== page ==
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Cherokee Ranch and Castle Foundation partners with Douglas County to protect open space; prevent landfill

By Elizabeth Wood West

The Cherokee Ranch and Castle Foundation’s (CRCF) recent purchase of a 215-acre piece of land known as the Henry property, and the Board of County Commissioners’ subsequent granting of a conservation easement on the property, will serve to preserve and protect the property’s natural, scenic, open space, educational, and recreational values in perpetuity.

The Douglas County Open Space and Natural Resource Division (DCOSNR) identified the Henry property, located on the east side of Highway 85 and adjacent to Cherokee Ranch, as a high priority for protection. It determined that the property contained valuable wildlife habitat; that it provided opportunities for public recreation and education; that it provided a scenic viewshed from the highway; and that it served as a buffer for the already-protected Cherokee Ranch and Castle property (Douglas County acquired a Conservation Easement from the CRCF in 1996 and remains an active partner in assisting with its programming).

Previously-proposed plans to expand the Sedalia Recycling Center and Depository (SRCD) into a 358-acre landfill project have been permanently scrapped, as the Henry property was the key piece of land needed for the proposed landfill project.

The Sedalia Land Company (a Waste Connections Inc. company and SRCD’s owner) proposed plans to combine the Henry property with its existing 124-acre landfill and recycling facility – both of which are located east of U.S. Highway 85 and contiguous to the Cherokee Ranch and Castle property in Sedalia.

The Sedalia Land Company submitted the landfill’s expansion plans to Douglas County in 2009, which were met with strong opposition from many community members and organizations that ultimately formed a coalition to oppose the expansion. Concerns about the proposed landfill project included negative impacts upon 12,000 acres of combined contiguous open space, wildlife, noise, the migration of trash, and increased traffic on U.S. Highway 85.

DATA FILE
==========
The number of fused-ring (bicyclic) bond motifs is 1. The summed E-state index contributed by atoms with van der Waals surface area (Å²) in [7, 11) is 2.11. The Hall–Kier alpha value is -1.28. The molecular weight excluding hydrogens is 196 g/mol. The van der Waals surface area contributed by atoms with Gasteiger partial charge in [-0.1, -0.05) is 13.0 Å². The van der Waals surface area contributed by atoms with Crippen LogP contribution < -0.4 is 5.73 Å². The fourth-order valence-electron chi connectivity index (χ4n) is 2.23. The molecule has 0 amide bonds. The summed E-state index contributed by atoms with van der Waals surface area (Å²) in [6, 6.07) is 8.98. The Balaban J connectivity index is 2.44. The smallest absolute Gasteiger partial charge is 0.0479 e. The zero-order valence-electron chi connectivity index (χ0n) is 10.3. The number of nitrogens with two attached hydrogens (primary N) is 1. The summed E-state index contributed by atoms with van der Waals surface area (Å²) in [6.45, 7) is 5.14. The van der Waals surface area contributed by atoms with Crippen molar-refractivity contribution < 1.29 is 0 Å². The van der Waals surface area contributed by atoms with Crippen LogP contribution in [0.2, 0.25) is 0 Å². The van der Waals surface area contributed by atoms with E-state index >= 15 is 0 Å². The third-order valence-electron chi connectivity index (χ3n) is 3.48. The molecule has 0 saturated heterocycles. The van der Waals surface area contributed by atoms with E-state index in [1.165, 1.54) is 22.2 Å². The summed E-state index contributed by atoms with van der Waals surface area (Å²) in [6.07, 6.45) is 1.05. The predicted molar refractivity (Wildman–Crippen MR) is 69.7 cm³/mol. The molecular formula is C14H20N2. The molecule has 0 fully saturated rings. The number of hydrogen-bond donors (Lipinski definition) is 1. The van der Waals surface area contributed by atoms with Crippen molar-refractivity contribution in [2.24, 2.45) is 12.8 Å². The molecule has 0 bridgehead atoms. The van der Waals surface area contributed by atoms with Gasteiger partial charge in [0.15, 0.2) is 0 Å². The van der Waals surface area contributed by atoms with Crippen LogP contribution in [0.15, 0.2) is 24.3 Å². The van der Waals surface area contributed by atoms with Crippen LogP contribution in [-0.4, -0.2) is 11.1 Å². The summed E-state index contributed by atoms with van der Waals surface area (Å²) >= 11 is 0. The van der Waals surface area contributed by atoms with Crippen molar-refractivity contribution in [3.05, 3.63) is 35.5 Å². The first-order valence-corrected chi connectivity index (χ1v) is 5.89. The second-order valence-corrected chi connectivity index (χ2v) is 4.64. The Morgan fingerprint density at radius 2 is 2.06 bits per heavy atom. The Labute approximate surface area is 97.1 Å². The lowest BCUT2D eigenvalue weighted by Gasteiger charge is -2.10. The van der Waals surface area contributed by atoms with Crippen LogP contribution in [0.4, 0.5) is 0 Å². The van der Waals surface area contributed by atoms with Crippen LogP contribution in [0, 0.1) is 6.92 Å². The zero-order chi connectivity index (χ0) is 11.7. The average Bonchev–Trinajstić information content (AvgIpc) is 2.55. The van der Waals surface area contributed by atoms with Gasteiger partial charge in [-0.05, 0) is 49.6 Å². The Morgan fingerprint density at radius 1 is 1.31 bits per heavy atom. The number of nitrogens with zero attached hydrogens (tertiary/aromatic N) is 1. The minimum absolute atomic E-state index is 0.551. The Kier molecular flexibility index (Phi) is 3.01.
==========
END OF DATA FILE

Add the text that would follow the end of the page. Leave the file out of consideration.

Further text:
The establishment of this easement is a testament to the power of the people and the difference a small group of community members can make in the future of many generations to come. The Board of County Commissioners’ Deed of Conservation Easement with the CRCF for $1,600,000 was signed on the same day as the CRCF’s purchase of the Henry property, solidifying the partnership.

Cheryl Matthews, Director for DCOSNR, explained that a conservation easement strips a property of the existing development rights and outlines what is permitted and prohibited on the property. Matthews stated, “It is the desire of Cherokee Ranch and the County to provide for passive public recreation on the property on soft-surface trails. Many citizens in the county were opposed to seeing this beautiful property used for the expansion of the Sedalia landfill and worked to find an open space solution to protect the views and the habitat,” she stated. “Fortunately, a satisfactory solution was found and, jointly, we were able to implement it.”

Cherokee Ranch and Castle CEO Donna Wilson added, “We sincerely believe that the strong, persistent efforts of the broad regional Coalition to Preserve Douglas County are responsible for preventing the new municipal solid waste facility. The leadership efforts and future planning from the coalition and the staff of Douglas County will ensure the perpetuation of this special viewshed, wildlife habitat, and educational and recreational asset for the public for decades to come.”



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